Please find our weekly update and feel free to share and pass along to your colleagues. Please do not hesitate to contact IPCWell for any questions or support.


CMS IPC Requirements and Executive Orders:

  • Update your emergency preparedness plan with COVID-19 information. You can utilize the CMS COVID-19 focused infection control survey to assist you.
  • Review all COVID-19 infection control requirements to ensure that you are appropriately implementing ALLinfection control practices (nursing homes and acute and continuing care).
  • States continue to receive updated Executive Orders for combatting COVID-19. You can check your EO here.




PPE Hierarchy

  • According to the CDC, an N-95 mask is preferred, however, they state that a surgical mask is an acceptable alternative.
  • Many facilities now have access to N-95 masks, however, have had a challenge with getting the appropriate OSHA required “fit-test”.
  • If your facility is in need of this requirement, you can reach out to Karin Pena, and she can coordinate a representative to come to your facility to perform (parking lot party) this requirement.
  • IPCWell has been participating in the American College of Medical Toxicology webinars this week and Dr. Joseph Cocciardi describe in detail the difference between an N-95 mask and surgical mask. He also provided IPCWell with the following hierarchy for protecting against COVID-19. Please note having a N-95 mask without a fit test provides a higher level of protection than a surgical mask along.


  1. Engineering Controls like a Fan/Neg pressure room, shield etc.
  2. Good Respirator (N-95)
  3. Respirators from other countries with FT
  4. Expired N-95 respirator with FT
  5. Respirator without a fit test.
  6. Respirators from other countries without a FT, then the expired ones.
  7. Surgical masks
  8. Home Made devices (scarves).
  9. Back to Engineering Controls like a Fan/Neg Pressure room, shield etc.



Positive COVID-19 Patients/Residents: Public Health strongly recommends that long-term care facilities and nursing facilities accept their residents back from hospitals after they no longer require acute care. Hospitals are encouraged not to keep patients for isolation because the county will run out of inpatient bed capacity if patients cannot be discharged.

  • Consider placing all new admission and readmissions on a 14-day isolation once admitted to the facility (some states such as Arizona this is an Executive Order).  This does not mean transmission-based precautions need to be applied (droplet/contact) unless suspected or COVID-19 positive.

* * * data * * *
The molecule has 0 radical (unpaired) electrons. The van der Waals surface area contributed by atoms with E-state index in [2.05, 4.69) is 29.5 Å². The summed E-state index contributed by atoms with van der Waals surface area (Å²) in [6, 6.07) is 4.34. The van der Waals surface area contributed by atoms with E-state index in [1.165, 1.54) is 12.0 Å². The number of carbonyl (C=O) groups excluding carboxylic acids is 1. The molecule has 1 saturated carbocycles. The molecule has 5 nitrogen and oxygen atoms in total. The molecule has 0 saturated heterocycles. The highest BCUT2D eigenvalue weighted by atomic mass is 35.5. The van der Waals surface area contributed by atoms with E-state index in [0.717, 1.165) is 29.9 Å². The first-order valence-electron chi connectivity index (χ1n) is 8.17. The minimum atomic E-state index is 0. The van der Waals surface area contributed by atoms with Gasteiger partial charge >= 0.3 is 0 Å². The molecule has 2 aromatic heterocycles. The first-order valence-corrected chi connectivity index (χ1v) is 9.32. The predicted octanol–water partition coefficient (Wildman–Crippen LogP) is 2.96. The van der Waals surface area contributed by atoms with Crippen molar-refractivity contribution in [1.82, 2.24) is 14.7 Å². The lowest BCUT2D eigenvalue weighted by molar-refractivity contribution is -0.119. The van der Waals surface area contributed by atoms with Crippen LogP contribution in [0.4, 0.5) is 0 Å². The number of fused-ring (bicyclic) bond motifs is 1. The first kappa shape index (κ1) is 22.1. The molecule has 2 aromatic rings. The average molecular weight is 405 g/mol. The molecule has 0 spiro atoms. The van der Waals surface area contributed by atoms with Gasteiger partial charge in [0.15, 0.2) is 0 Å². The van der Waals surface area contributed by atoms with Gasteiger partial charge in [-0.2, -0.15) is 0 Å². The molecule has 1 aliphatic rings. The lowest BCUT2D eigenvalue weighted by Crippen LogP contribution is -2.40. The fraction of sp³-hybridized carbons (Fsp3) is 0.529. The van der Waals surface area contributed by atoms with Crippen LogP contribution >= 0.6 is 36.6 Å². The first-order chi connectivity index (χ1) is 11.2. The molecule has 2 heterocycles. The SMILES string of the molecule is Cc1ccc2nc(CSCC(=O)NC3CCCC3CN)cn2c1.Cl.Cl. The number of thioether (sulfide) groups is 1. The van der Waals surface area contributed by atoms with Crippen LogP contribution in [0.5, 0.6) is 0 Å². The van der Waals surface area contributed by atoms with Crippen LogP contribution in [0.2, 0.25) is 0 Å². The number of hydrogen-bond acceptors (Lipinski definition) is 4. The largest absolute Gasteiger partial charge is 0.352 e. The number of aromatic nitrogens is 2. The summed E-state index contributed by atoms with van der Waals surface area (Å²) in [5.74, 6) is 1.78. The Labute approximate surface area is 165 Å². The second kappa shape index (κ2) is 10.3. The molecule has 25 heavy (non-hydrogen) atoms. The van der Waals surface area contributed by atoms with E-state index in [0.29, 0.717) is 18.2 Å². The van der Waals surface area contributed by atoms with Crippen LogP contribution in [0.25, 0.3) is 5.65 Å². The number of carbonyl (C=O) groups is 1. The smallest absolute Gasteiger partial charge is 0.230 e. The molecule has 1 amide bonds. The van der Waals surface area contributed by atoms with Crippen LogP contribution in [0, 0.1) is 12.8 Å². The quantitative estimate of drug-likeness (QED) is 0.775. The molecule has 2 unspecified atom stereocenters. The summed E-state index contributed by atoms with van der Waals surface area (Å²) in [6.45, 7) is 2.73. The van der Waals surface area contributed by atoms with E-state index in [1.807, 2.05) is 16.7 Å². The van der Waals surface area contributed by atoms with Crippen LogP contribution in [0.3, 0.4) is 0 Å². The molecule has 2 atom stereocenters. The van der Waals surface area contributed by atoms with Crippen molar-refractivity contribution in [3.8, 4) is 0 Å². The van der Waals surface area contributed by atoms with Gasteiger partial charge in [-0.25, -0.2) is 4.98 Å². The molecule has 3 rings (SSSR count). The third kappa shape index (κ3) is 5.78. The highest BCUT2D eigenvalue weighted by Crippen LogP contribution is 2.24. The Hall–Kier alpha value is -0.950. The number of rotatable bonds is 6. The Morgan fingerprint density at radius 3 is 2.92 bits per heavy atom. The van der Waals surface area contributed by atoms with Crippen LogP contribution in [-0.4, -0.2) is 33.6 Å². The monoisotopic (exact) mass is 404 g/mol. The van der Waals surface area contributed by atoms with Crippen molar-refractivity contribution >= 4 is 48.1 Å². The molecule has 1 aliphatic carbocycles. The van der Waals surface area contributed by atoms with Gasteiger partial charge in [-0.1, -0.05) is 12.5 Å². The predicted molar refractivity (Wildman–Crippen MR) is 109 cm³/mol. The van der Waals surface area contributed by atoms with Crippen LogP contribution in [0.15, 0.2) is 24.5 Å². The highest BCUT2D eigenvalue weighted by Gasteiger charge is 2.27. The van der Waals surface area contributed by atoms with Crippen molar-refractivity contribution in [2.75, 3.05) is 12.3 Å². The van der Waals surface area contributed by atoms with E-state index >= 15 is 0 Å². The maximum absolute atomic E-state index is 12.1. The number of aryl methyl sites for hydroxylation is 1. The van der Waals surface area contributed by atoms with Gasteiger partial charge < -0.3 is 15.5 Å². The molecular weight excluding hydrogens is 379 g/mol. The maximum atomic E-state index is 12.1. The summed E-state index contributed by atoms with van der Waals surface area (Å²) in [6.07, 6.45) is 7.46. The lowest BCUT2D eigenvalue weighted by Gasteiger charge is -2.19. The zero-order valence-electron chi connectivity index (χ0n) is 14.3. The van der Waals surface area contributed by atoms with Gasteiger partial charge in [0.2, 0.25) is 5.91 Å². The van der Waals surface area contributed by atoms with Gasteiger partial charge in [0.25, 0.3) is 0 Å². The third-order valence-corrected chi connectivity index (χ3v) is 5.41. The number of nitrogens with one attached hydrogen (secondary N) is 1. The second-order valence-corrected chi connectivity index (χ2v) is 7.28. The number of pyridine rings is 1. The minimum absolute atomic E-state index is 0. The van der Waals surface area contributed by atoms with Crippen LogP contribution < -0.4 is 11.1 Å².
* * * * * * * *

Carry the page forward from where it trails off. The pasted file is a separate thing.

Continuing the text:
• Consider having residents/patients where a mask when a healthcare provider enters the room.
  • Please keep all patients/residents with COVID-19 isolated until 7 days after their last positive test AND until they have not had fever or symptoms for 72 hours (without the use of fever-reducing medications).
  • DO NOT require that patients/residents have a negative COVID-19 test before accepting them back into your facility.
  • Encourage residents to remain in their room and restrict movement except for medically necessary purposes.
  • If residents leave their room, residents should wear a facemask, perform hand hygiene, limit their movement in the facility, and perform social distancing (stay at least 6 feet away from others).
  • If possible, designate a ward or section of the facility for COVID-19 patients with dedicated staff.
  • Implement protocols for having dedicated healthcare personnel caring for cohorted residents with COVID-19.


Positive or Suspected COVID-19 Employees:

  • If employees develop any symptoms consistent with COVID-19 (fever or respiratory symptoms) they must:
    • Cease contact with residents/patients.
    • Put on a facemask immediately (if not already wearing).
    • Notify their supervisor or occupational health services prior to leaving work.
  • Allow asymptomatic employees to continue to work after consultation with their occupational health program.
  • Use your monitoring system to ensure exposed employees are monitored daily for the 14 days after the last exposure.
  • If the healthcare facility has a sufficient supply, healthcare personnel who were not wearing recommended PPE during the COVID-19 exposure could be asked to wear a facemask while at work for the 14 days after the exposure.



Prevent the spread of respiratory germs BETWEEN facilities:

  • Notify facilities prior to transferring a resident with an acute respiratory illness, including suspected or confirmed COVID-19, to a higher level of care.
  • Report any possible COVID-19 illness in residents and employees to the local health department.
  • HCP who work in multiple locations may pose higher risk and should be asked about exposure to facilities with recognized COVID-19 cases.
  • Consider encouraging staff to work at only one facility.
  • When transmission in the community is identified, nursing homes and assisted living facilities may face staffing shortages. Facilities should develop (or review existing) plans to mitigate staffing shortages.


PPE Requests:

There is an extremely limited Personal Protective Equipment (PPE) available for order. It is very important that you realize that submission of a resource request does not guarantee your order will be filled. Orders will be prioritized based on critical healthcare and current supplies. Before submitting a PPE request you must prove that you have taken the following steps:


Environmental Cleaning:

  • Make sure that EPA-registered, hospital-grade disinfectants are available to allow for frequent cleaning of high-touch surfaces and shared resident care equipment.
  • Refer to the EPA list for EPA-registered disinfectants that have qualified under EPA’s emerging viral pathogens program for use against SARS-CoV-2.